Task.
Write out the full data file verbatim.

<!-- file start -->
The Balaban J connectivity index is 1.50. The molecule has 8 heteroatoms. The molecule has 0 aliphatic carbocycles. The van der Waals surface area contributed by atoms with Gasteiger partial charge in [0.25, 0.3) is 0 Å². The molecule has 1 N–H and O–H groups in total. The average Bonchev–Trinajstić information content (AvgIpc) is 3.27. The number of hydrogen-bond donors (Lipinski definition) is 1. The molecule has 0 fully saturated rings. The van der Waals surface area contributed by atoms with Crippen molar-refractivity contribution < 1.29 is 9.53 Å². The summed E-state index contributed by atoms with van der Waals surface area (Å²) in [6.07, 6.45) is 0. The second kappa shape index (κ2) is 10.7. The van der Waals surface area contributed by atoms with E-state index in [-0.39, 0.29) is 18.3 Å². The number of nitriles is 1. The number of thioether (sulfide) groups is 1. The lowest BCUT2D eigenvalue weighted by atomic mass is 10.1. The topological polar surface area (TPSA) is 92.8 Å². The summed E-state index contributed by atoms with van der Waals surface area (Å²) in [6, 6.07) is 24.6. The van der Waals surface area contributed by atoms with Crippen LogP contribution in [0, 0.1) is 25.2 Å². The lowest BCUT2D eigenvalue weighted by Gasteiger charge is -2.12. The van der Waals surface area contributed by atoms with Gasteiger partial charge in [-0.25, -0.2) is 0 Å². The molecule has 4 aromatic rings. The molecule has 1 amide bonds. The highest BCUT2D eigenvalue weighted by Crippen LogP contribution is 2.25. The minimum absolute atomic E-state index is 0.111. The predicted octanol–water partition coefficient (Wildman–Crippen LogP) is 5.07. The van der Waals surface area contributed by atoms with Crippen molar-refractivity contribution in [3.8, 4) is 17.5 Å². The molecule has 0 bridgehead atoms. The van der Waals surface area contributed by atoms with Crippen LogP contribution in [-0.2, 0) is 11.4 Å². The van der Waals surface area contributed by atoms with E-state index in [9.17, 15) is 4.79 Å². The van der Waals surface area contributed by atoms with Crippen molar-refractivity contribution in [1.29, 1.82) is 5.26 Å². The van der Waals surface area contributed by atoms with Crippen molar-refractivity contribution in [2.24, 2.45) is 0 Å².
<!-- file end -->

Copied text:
The Balaban J connectivity index is 1.50. The molecule has 8 heteroatoms. The molecule has 0 aliphatic carbocycles. The van der Waals surface area contributed by atoms with Gasteiger partial charge in [0.25, 0.3) is 0 Å². The molecule has 1 N–H and O–H groups in total. The average Bonchev–Trinajstić information content (AvgIpc) is 3.27. The number of hydrogen-bond donors (Lipinski definition) is 1. The molecule has 0 fully saturated rings. The van der Waals surface area contributed by atoms with Crippen molar-refractivity contribution < 1.29 is 9.53 Å². The summed E-state index contributed by atoms with van der Waals surface area (Å²) in [6.07, 6.45) is 0. The second kappa shape index (κ2) is 10.7. The van der Waals surface area contributed by atoms with E-state index in [-0.39, 0.29) is 18.3 Å². The number of nitriles is 1. The number of thioether (sulfide) groups is 1. The lowest BCUT2D eigenvalue weighted by atomic mass is 10.1. The topological polar surface area (TPSA) is 92.8 Å². The summed E-state index contributed by atoms with van der Waals surface area (Å²) in [6, 6.07) is 24.6. The van der Waals surface area contributed by atoms with Crippen LogP contribution in [0, 0.1) is 25.2 Å². The lowest BCUT2D eigenvalue weighted by Gasteiger charge is -2.12. The van der Waals surface area contributed by atoms with Gasteiger partial charge in [-0.25, -0.2) is 0 Å². The molecule has 4 aromatic rings. The molecule has 1 amide bonds. The highest BCUT2D eigenvalue weighted by Crippen LogP contribution is 2.25. The minimum absolute atomic E-state index is 0.111. The predicted octanol–water partition coefficient (Wildman–Crippen LogP) is 5.07. The van der Waals surface area contributed by atoms with Crippen molar-refractivity contribution in [3.8, 4) is 17.5 Å². The molecule has 0 bridgehead atoms. The van der Waals surface area contributed by atoms with Crippen LogP contribution in [-0.2, 0) is 11.4 Å². The van der Waals surface area contributed by atoms with E-state index in [9.17, 15) is 4.79 Å². The van der Waals surface area contributed by atoms with Crippen molar-refractivity contribution in [1.29, 1.82) is 5.26 Å². The van der Waals surface area contributed by atoms with Crippen molar-refractivity contribution in [2.24, 2.45) is 0 Å².